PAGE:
Considering that the probability associated with the lower relevant level employed (5%), then the null hypothesis is rejected and the coefficient is considered to be significant statistically. This can be verified with the fact that the displayed value of the t-test is above the critical value. The latter, can be calculated using the following formula: ; where α represents the relevance level (5%) divided by 2 (because the test checks if the estimated value is equal or different form 0), n represents the observations number(36), and m represents the number of estimated parameters (9). So the  value is approximately 2,052. Because t values for all the five independent variables are above the Tc (2,052), the null hypothesis is rejected. Instead, the likelihood associated with the constants for all dummy variables (corresponding to each group of companies according to turnover) is above the relevant level (5%), which implies that the null hypothesis is accepted and the coefficient isn’t statistically significant, (not different from zero value). This is consistent to our expectations, indicating the Z-score formula is valid for all companies, regardless the turnover range.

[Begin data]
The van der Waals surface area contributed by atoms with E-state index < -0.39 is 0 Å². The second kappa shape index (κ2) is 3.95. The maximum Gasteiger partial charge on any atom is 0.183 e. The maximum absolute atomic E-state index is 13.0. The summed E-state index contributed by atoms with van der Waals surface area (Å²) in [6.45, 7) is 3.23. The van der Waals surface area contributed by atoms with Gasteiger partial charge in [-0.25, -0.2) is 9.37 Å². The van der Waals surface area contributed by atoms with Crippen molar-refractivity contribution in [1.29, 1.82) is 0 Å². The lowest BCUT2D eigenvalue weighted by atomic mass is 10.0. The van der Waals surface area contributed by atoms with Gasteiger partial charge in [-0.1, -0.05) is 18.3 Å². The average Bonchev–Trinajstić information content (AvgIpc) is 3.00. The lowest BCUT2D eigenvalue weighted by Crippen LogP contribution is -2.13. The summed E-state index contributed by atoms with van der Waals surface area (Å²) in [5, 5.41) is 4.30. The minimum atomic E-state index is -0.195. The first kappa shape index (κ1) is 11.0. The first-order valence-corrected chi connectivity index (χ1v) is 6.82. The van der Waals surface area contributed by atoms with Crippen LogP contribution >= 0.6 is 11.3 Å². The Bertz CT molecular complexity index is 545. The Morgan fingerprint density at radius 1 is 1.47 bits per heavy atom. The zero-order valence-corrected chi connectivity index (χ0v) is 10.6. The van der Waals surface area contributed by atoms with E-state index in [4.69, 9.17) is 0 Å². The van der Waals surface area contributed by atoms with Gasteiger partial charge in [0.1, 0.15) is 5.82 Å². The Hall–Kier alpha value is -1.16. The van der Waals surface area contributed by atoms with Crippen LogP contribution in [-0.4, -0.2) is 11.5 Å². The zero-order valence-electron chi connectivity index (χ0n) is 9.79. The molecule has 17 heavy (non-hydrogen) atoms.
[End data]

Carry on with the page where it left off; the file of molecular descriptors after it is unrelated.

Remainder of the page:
F-test

This test indicates to what extent a set of independent variables explains, as a group, the variation of the dependent variable, and determines the extent to which all coefficients of the regression equation simultaneously have zero values. The hypotheses are:

The value of the F-test calculated by E-views is close to 6588 and is obtained using the formula: